Friend to Friend


Elder J. Thomas Fyans

Elder Fyans, like Nephi of old, was born of goodly parents. His father, Joseph, was a refined English gentleman and his mother, Mary, was a talented musician.

“My parents lived in the Mormon colonies in Mexico and at the time of the exodus, they moved to Moreland, Idaho, and opened a blacksmith shop,” recalled Elder Fyans. “And that’s where I was born. As a young child, I remember walking the hundred feet or so from our home to where Father had built his shop. The forge, the anvil, and the horseshoes fashioned by my father are vivid memories. I remember walking uptown with my father one day when I was still very young and going into a store where he bought me a bottle of soda pop. In those days that was a rare treat, and I remember how impressed I was with my father’s generosity.”

The Fyans’s home was modest and cheerful. In the living room was a lovely piano. “Mother always encouraged us to develop our musical talents,” remembers Elder Fyans. As a child he attended Primary in Idaho and has particularly fond memories of being a Trail Builder. His mother taught him to chord on the piano, and the words to the first number he learned to play began, “Oh, we are the boy Trail Builders.” He could use the same chords for a number of songs, but somehow his family felt that no matter what he said he was playing, it always sounded like the Trail Builders’ song.

Elder Fyans will always remember a story his mother told him about herself as a baby. This story has been a source of faith and strength to him over the years. “My mother was the first white girl born in Tuba, Arizona. One morning when she had barely learned to walk, she fell into an open fireplace and was badly burned. Her father was away from home at the time, but something impressed him that he should return home. Arriving home about four o’clock in the morning, he found that his little daughter was critically burned. Grandmother said, ‘Let the child die. She’s so badly scarred.’ But my grandfather picked his little daughter up in his arms, and he and the patriarch gave her a blessing. He blessed her that she would not be scarred and that one day she would sing before the crowned heads of Europe. That kind of blessing for a little child born on an Indian reservation was impressive.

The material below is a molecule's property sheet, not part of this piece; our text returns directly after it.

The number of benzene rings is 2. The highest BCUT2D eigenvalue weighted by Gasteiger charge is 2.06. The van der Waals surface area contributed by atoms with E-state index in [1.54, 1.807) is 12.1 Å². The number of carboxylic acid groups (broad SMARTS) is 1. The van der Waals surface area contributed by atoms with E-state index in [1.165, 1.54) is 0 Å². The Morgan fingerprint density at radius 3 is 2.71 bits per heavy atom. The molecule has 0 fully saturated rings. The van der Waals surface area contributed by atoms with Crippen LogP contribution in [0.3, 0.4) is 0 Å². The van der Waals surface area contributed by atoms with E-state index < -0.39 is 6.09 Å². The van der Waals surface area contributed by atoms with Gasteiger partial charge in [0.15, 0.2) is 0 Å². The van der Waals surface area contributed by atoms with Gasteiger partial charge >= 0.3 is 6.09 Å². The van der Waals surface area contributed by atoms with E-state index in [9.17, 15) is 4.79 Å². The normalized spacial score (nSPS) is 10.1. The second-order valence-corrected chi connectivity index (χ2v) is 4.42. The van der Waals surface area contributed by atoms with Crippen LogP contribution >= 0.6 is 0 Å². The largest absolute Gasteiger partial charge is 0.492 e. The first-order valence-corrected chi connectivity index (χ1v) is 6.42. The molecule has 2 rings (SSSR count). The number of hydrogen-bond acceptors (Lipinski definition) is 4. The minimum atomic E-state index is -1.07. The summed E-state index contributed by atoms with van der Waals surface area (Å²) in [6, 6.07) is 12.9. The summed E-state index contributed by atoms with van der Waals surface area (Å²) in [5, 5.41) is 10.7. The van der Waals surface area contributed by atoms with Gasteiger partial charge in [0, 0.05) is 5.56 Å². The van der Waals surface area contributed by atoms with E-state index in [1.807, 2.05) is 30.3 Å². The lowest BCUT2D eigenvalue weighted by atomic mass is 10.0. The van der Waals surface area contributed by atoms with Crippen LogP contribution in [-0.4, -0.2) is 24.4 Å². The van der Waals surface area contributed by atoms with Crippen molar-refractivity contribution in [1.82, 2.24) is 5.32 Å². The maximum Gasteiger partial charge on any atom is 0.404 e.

“My mother grew to be a healthy, normal child, and, as the blessing had promised, she was not scarred. As she grew to maturity, she sang for a number of years with the Mormon Tabernacle Choir. The choir toured Europe and she did sing before royalty there, fulfilling the blessing given to her years before by those having priesthood authority.”

Elder Fyans recalled another story, related to him by his daughter, Kathy, regarding her son, Robbie: “Recently Robbie came home later than usual from school. The principal had called his mother to tell her that her son had been detained at school that day. She asked the principal what the problem was and was told that Robbie would tell her about it when he got home. When Robbie came home, he went straight to his room, and his mother decided to just wait for a while to see if he would come and talk to her. After some time, when Robbie still hadn’t come out of his room, she decided to see if he were all right. He said that he was.

“Later that evening Robbie admitted to his mother that he and a friend had thrown some wet paper towels at the ceiling of the rest room at school and they had stuck there. The custodian took the boys to see the principal, and that was why Robbie had been late.

“‘What do the letters CTR stand for on the ring you’re wearing?’ his mother asked Robbie. ‘Choose the Right,’ he told her. She then asked him if he thought that throwing wet towels on the ceiling had been a right choice. He said, ‘No.’ A discussion followed about what kind of punishment he should receive for his misbehavior, besides the fact that he had been kept late at school. Robbie thought it over for a while and then told her that he felt he should be grounded for a week. After thinking it over a little longer, he decided that maybe he should also pay for the towels that had been wasted. The sum of one dollar was decided upon as a fair amount. Robbie wondered if he should take the money out of his missionary bank. However, his mother explained to him that payment had to come out of his spending money to make it right.

“The next morning Robbie and his mother took his dollar and went to school together. Robbie apologized, not only to the principal, but also to the custodian. Even though it was difficult for him to do, Robbie made the decision to repent as fully as he could for what he had done. He was able to ‘choose the right’ and make it right.”

Elder Fyans has a great love for children in all countries, and particularly the Latin American countries where he has served as mission president. “I cannot even describe how creative these children are!” he exclaimed. “I have watched these little ones participate in programs and have been utterly amazed at their talents. I recall once in the Mexico City area during regional meetings that the front of one of the chapels was just filled with exquisite and extraordinary visual aids that had been fashioned by the young people there. These lovely children are very artistic.

“All of us must become as little children in our trust in the Lord and our faith in the Lord,” Elder Fyans said in conclusion, “then He can inspire and bless us.”

[illustration] Illustrated by Sherry Thompson